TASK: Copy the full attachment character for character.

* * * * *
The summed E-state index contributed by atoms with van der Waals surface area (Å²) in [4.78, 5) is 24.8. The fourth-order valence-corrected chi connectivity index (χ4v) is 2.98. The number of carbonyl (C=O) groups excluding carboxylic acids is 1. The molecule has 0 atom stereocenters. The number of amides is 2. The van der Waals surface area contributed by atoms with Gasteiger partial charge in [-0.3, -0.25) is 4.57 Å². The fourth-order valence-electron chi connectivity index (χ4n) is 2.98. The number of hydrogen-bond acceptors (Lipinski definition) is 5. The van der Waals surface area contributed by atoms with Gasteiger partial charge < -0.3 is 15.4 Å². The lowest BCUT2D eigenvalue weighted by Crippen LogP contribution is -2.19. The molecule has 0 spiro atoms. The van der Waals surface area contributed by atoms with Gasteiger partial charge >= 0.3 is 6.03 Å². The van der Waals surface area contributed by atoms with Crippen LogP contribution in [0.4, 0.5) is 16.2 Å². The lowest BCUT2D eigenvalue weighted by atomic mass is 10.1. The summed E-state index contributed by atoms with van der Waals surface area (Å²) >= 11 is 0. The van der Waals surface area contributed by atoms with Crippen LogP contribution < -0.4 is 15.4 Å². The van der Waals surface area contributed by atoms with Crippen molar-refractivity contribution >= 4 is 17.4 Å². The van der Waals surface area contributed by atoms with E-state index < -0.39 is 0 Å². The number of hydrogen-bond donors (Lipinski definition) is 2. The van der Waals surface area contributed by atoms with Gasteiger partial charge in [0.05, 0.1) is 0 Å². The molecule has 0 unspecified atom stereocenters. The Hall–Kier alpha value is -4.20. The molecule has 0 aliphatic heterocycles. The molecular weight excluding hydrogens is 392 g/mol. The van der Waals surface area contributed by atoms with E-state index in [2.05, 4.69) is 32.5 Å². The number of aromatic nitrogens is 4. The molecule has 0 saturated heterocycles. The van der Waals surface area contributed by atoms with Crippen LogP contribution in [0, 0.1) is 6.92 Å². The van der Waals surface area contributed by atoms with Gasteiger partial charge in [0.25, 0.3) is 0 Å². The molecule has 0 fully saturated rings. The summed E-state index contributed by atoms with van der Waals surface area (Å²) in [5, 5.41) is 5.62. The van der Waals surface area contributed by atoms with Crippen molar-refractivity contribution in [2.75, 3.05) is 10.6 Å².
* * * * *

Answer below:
The summed E-state index contributed by atoms with van der Waals surface area (Å²) in [4.78, 5) is 24.8. The fourth-order valence-corrected chi connectivity index (χ4v) is 2.98. The number of carbonyl (C=O) groups excluding carboxylic acids is 1. The molecule has 0 atom stereocenters. The number of amides is 2. The van der Waals surface area contributed by atoms with Gasteiger partial charge in [-0.3, -0.25) is 4.57 Å². The fourth-order valence-electron chi connectivity index (χ4n) is 2.98. The number of hydrogen-bond acceptors (Lipinski definition) is 5. The van der Waals surface area contributed by atoms with Gasteiger partial charge < -0.3 is 15.4 Å². The lowest BCUT2D eigenvalue weighted by Crippen LogP contribution is -2.19. The molecule has 0 spiro atoms. The van der Waals surface area contributed by atoms with Gasteiger partial charge >= 0.3 is 6.03 Å². The van der Waals surface area contributed by atoms with Crippen LogP contribution in [0.4, 0.5) is 16.2 Å². The lowest BCUT2D eigenvalue weighted by atomic mass is 10.1. The summed E-state index contributed by atoms with van der Waals surface area (Å²) >= 11 is 0. The van der Waals surface area contributed by atoms with Crippen LogP contribution < -0.4 is 15.4 Å². The van der Waals surface area contributed by atoms with Crippen molar-refractivity contribution >= 4 is 17.4 Å². The van der Waals surface area contributed by atoms with E-state index < -0.39 is 0 Å². The number of hydrogen-bond donors (Lipinski definition) is 2. The van der Waals surface area contributed by atoms with Gasteiger partial charge in [0.05, 0.1) is 0 Å². The molecule has 0 unspecified atom stereocenters. The Hall–Kier alpha value is -4.20. The molecule has 0 aliphatic heterocycles. The molecular weight excluding hydrogens is 392 g/mol. The van der Waals surface area contributed by atoms with E-state index in [2.05, 4.69) is 32.5 Å². The number of aromatic nitrogens is 4. The molecule has 0 saturated heterocycles. The van der Waals surface area contributed by atoms with Crippen LogP contribution in [0, 0.1) is 6.92 Å². The van der Waals surface area contributed by atoms with Gasteiger partial charge in [0.25, 0.3) is 0 Å². The molecule has 0 fully saturated rings. The summed E-state index contributed by atoms with van der Waals surface area (Å²) in [5, 5.41) is 5.62. The van der Waals surface area contributed by atoms with Crippen molar-refractivity contribution in [2.75, 3.05) is 10.6 Å².